There are exciting shifts on the horizon with developments and announcements at the recent DockerCon19 in San Francisco: the world of containerization has come to embrace IoT.
Both the IoT and Cloud landscape has been fundamentally changed by developments in containers which means that there are new opportunities for how applications can be deployed in IoT and in the Cloud. Consider what these may all mean to the future of IoT.
Until now, the world has been looking for some sort of elusive unification theory that would somehow magically make it seem natural for our traditional understanding of what the Cloud “is”, and have it seamlessly assimilate--or help to fix or change--the otherwise anti-Cloud nature of IoT. Most experts see IoT as an on premises edge solution that picks up data in physical locations.
Before DockerCon19, a person would be forgiven for underestimating the enormous challenges getting the IoT and the Cloud worlds to co-exist. The seasoned IoT expert would give you a wry smile and condescending nod if asked about Cloud use cases. They might even start going into a complex explanation about the challenges, where soon we would all be more confused than when we started, and no closer to an answer.
Today, we are on the threshold of a new era. Container, IoT and Cloud technology will provide the solution to solving many problems. The ironic (but exciting) twist is that the key technologies have been around for years, some even for decades. This means the solution has existed in whole or in-part right in front of us for some time.
Much of container computing magic is in not really inventing anything new, but in looking at what exists in a new way, and in so doing, we have been able to see practical applications of these technologies to solve the issue of IoT on the Cloud.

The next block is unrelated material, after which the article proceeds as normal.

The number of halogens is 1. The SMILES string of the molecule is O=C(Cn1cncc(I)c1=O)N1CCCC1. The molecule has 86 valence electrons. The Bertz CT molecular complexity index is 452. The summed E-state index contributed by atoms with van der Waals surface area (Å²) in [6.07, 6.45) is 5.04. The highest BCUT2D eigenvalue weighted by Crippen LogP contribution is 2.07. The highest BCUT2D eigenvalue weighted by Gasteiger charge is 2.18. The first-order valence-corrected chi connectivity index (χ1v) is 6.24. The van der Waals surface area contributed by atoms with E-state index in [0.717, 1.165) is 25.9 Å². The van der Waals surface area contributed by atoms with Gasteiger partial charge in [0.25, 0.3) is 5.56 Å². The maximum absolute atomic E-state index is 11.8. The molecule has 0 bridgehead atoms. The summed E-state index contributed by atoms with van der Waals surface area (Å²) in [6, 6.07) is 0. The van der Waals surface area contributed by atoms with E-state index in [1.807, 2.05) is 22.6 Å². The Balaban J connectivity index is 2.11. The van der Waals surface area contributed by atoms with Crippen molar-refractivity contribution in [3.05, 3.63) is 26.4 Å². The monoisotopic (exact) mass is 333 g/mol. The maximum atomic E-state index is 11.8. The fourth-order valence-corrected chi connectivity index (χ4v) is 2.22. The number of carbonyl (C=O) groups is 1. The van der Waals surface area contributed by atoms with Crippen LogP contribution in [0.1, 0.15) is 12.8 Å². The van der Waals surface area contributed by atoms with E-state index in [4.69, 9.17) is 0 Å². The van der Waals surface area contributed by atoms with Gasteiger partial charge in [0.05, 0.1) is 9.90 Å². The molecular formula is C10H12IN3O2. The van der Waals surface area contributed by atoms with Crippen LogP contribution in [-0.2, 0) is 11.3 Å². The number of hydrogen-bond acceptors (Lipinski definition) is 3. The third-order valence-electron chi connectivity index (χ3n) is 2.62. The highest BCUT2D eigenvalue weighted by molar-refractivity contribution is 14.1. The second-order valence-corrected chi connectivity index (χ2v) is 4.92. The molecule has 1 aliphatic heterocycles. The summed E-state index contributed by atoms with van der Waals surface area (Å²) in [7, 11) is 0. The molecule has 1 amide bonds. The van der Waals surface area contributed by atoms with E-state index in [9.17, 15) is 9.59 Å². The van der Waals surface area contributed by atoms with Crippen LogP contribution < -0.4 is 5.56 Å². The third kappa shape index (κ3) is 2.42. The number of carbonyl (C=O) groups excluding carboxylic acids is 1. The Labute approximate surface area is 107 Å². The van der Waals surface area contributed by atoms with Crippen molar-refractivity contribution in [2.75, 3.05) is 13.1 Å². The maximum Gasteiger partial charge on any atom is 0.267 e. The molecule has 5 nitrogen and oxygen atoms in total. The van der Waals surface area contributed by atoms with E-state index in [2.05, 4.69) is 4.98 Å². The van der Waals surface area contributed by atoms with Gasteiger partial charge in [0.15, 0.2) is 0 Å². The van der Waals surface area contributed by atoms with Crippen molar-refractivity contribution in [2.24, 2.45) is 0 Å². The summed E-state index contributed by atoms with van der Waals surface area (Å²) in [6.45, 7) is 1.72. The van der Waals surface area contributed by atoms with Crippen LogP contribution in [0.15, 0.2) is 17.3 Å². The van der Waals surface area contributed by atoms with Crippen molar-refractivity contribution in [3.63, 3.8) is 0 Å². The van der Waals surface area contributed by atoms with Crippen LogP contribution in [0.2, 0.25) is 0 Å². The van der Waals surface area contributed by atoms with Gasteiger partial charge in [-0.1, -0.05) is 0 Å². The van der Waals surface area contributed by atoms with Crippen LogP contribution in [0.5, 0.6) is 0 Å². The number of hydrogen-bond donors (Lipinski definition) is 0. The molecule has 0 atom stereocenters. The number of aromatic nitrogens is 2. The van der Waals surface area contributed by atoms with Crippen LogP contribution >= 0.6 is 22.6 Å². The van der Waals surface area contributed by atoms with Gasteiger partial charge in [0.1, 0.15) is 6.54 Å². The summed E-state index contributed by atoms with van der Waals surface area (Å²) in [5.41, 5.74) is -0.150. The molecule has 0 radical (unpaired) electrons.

The following are 3 interesting takeaways from DockerCon19 where Cloud, containers, and IoT converge to create new and very compelling solutions.
Securing Content for IoT Devices
One solution outlined in one of the sessions was devised by Exxon Mobile with support from Intel and Docker. The session “Securing Edge & IoT Devices with Docker Enterprise” discussed how Exxon developed an approach to IoT by first looking at securing its entire software supply chain. To achieve this, Exxon worked with Docker and Intel to craft an elegant integration with Docker Trusted Registry to encrypt, sign and restrict deployment of application workloads at the edge, by using TPM, which stands for Trusted Platform Module, a microcontroller that is designed onto hardware and is a secure cryptoprocessor. This is used to provide a really solid set of security capabilities including the ability to secure hardware through integrated cryptographic keys.
So why is this so interesting? The capabilities of TPM have been around for a long time, and it’s not new to have the ability at a hardware level to provide encryption, hashing and integrity management of IBB, ROM, Boot Loader and even OS, but they have integrated this into the Docker Engine and all the way up to Docker Trusted Registry and Docker Content Trust.